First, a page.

Single photocopies may be made for research purposes. Permission to publish material from the collection must be requested from the Curator of Manuscripts, Rare Book and Manuscript Library (RBML). The RBML approves permission to publish that which it physically owns; the responsibility to secure copyright permission rests with the patron.

Preferred Citation

Identification of specific item; Date (if known); David N. Dinkins Papers; Box and Folder (if known); Rare Book and Manuscript Library, Columbia University Library.

Related Material

Archives of David N. Dinkins, 106th Mayor of the City of New York, 1990-1993, New York City Department of Records, Municipal Archives.

Oral history interview with David Norman Dinkins, 2014, Columbia Center for Oral History Archives, Rare Book and Manuscript Library.

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About the Finding Aid / Processing Information

Columbia University Libraries. Rare Book and Manuscript Library; machine readable finding aid created by Columbia University Libraries Digital Library Program Division

Processing Information

Papers processed 2008-2009 Jennifer S. Comins

Machine readable finding aid generated from MARC-AMC source via XSLT conversion October 22, 2009 Finding aid written in English.
    2009-10-23 xml document instance created by Jennifer S. Comins
    2018-01-19 link to NYC municipal archives collection updated by Kevin Schlottmann

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Subject Headings

The subject headings listed below are found in this collection. Links below allow searches at Columbia University through the Archival Collections Portal and through CLIO, the catalog for Columbia University Libraries, as well as ArchiveGRID, a catalog that allows users to search the holdings of multiple research libraries and archives.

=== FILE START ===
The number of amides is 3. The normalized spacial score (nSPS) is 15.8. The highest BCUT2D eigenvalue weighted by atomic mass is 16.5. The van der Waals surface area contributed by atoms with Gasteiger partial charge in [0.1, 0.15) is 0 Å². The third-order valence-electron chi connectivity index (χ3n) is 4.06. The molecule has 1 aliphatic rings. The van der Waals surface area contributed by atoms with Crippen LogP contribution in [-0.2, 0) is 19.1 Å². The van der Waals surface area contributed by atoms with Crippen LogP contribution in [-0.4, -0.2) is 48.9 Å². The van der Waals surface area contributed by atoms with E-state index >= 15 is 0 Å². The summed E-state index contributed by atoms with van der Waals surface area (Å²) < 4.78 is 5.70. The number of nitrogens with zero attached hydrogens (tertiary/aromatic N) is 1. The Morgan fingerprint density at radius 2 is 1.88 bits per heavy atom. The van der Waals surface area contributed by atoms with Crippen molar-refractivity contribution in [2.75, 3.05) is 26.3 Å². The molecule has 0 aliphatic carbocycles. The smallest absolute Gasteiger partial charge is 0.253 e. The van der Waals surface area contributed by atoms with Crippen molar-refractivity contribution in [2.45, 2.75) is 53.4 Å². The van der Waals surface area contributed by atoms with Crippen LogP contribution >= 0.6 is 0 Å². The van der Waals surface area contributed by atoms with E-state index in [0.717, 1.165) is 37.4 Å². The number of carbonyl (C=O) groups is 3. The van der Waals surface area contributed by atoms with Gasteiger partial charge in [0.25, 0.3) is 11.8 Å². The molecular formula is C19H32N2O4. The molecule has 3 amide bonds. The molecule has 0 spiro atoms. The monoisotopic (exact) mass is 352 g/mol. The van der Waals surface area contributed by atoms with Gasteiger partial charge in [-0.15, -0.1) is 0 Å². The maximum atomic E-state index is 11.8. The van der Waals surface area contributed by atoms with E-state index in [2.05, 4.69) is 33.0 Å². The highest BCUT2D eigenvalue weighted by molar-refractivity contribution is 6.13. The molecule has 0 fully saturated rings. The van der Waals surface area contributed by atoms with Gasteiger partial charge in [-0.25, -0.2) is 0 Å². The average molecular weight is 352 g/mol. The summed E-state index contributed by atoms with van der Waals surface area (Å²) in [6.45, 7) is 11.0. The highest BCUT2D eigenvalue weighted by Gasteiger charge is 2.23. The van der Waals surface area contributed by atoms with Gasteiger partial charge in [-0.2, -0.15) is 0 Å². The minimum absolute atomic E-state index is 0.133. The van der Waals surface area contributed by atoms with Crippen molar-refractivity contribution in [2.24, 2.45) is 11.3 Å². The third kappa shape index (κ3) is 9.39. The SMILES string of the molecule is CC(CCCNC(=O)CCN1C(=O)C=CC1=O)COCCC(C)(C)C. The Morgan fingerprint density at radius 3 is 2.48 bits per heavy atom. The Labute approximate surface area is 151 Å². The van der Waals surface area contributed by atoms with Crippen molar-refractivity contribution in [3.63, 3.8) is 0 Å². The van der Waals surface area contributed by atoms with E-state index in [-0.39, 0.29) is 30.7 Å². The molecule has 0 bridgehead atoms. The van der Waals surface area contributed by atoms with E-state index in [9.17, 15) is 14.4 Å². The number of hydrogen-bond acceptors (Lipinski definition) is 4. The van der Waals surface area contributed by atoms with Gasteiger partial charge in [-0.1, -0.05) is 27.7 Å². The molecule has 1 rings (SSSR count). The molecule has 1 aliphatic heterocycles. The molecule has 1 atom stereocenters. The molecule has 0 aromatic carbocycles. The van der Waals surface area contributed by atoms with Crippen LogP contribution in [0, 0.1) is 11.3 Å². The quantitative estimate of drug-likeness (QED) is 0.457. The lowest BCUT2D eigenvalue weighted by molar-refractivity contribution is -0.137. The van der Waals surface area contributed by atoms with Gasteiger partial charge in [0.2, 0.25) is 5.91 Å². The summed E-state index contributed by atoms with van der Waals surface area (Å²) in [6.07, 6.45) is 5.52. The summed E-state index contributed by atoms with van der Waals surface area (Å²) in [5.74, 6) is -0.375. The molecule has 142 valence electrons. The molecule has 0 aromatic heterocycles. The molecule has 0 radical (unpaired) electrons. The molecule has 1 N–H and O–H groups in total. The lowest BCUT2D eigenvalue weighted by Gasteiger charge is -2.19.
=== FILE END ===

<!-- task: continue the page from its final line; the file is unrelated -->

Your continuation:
All links open new windows.


HeadingCUL Archives:
CUL Collections:
Nat'l / Int'l Archives:
African-American mayors.PortalCLIOArchiveGRID
African-Americans--Politics and government.PortalCLIOArchiveGRID
Ali, Muhammad, 1942-PortalCLIOArchiveGRID
Alpha Phi Alpha Fraternity.PortalCLIOArchiveGRID
Ashe, Arthur.PortalCLIOArchiveGRID
Association of the Bar of the City of New York.PortalCLIOArchiveGRID
Beame, Abraham D. (Abraham David), 1906-2001.PortalCLIOArchiveGRID
Clinton, Bill, 1946-PortalCLIOArchiveGRID
Clinton, Hillary Rodham.PortalCLIOArchiveGRID
Community Service Society of New York.PortalCLIOArchiveGRID
Crown Heights (New York, N.Y.)--Race relations.PortalCLIOArchiveGRID
Cuomo, Mario Matthew.PortalCLIOArchiveGRID
D'Amato, Alfonse.PortalCLIOArchiveGRID
Democracy--United States.PortalCLIOArchiveGRID
Election law--New York (State)PortalCLIOArchiveGRID
Elections--New York (State)PortalCLIOArchiveGRID
Ellis Island (N.J. and N.Y.)PortalCLIOArchiveGRID
Gracie Mansion (New York, N.Y.)PortalCLIOArchiveGRID
Harlem (New York, N.Y.)PortalCLIOArchiveGRID
Harlem Urban Development Corporation.PortalCLIOArchiveGRID
Horne, Lena.PortalCLIOArchiveGRID
Jackson, Jesse, 1941-PortalCLIOArchiveGRID
Kennedy, Edward Moore, 1932-2009.PortalCLIOArchiveGRID
Koch, Ed, 1924-PortalCLIOArchiveGRID
League of Women Voters of the City of New York.PortalCLIOArchiveGRID
Legal Action Center.PortalCLIOArchiveGRID
Legal Aid Society (New York, N.Y.)PortalCLIOArchiveGRID